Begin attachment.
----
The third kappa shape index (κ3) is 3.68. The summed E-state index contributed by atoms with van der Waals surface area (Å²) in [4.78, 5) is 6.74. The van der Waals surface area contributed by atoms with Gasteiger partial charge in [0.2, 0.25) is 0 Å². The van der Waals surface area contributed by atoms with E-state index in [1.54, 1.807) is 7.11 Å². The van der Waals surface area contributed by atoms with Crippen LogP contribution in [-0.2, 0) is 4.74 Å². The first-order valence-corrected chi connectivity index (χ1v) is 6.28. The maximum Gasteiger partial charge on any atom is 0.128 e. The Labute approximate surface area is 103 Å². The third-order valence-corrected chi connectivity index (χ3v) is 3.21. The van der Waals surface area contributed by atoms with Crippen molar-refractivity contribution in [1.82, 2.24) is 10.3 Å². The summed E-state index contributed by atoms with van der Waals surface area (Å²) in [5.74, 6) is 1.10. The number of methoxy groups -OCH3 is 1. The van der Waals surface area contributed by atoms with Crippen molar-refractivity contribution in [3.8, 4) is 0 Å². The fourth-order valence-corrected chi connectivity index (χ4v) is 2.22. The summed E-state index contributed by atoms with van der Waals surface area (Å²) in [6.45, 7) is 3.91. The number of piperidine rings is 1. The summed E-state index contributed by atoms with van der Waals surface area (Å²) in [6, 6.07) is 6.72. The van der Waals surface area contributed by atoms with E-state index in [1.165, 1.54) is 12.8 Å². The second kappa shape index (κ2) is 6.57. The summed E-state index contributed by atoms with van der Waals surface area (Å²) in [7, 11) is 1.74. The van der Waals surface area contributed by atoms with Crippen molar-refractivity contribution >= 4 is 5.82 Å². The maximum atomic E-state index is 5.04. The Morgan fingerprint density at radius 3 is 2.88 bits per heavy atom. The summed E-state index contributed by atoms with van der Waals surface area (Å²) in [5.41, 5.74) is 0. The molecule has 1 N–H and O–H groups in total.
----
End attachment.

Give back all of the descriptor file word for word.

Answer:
The third kappa shape index (κ3) is 3.68. The summed E-state index contributed by atoms with van der Waals surface area (Å²) in [4.78, 5) is 6.74. The van der Waals surface area contributed by atoms with Gasteiger partial charge in [0.2, 0.25) is 0 Å². The van der Waals surface area contributed by atoms with E-state index in [1.54, 1.807) is 7.11 Å². The van der Waals surface area contributed by atoms with Crippen LogP contribution in [-0.2, 0) is 4.74 Å². The first-order valence-corrected chi connectivity index (χ1v) is 6.28. The maximum Gasteiger partial charge on any atom is 0.128 e. The Labute approximate surface area is 103 Å². The third-order valence-corrected chi connectivity index (χ3v) is 3.21. The van der Waals surface area contributed by atoms with Crippen molar-refractivity contribution in [1.82, 2.24) is 10.3 Å². The summed E-state index contributed by atoms with van der Waals surface area (Å²) in [5.74, 6) is 1.10. The number of methoxy groups -OCH3 is 1. The van der Waals surface area contributed by atoms with Crippen molar-refractivity contribution in [3.8, 4) is 0 Å². The fourth-order valence-corrected chi connectivity index (χ4v) is 2.22. The summed E-state index contributed by atoms with van der Waals surface area (Å²) in [6.45, 7) is 3.91. The number of piperidine rings is 1. The summed E-state index contributed by atoms with van der Waals surface area (Å²) in [6, 6.07) is 6.72. The van der Waals surface area contributed by atoms with E-state index in [1.165, 1.54) is 12.8 Å². The second kappa shape index (κ2) is 6.57. The summed E-state index contributed by atoms with van der Waals surface area (Å²) in [7, 11) is 1.74. The van der Waals surface area contributed by atoms with Crippen molar-refractivity contribution >= 4 is 5.82 Å². The maximum atomic E-state index is 5.04. The Morgan fingerprint density at radius 3 is 2.88 bits per heavy atom. The summed E-state index contributed by atoms with van der Waals surface area (Å²) in [5.41, 5.74) is 0. The molecule has 1 N–H and O–H groups in total.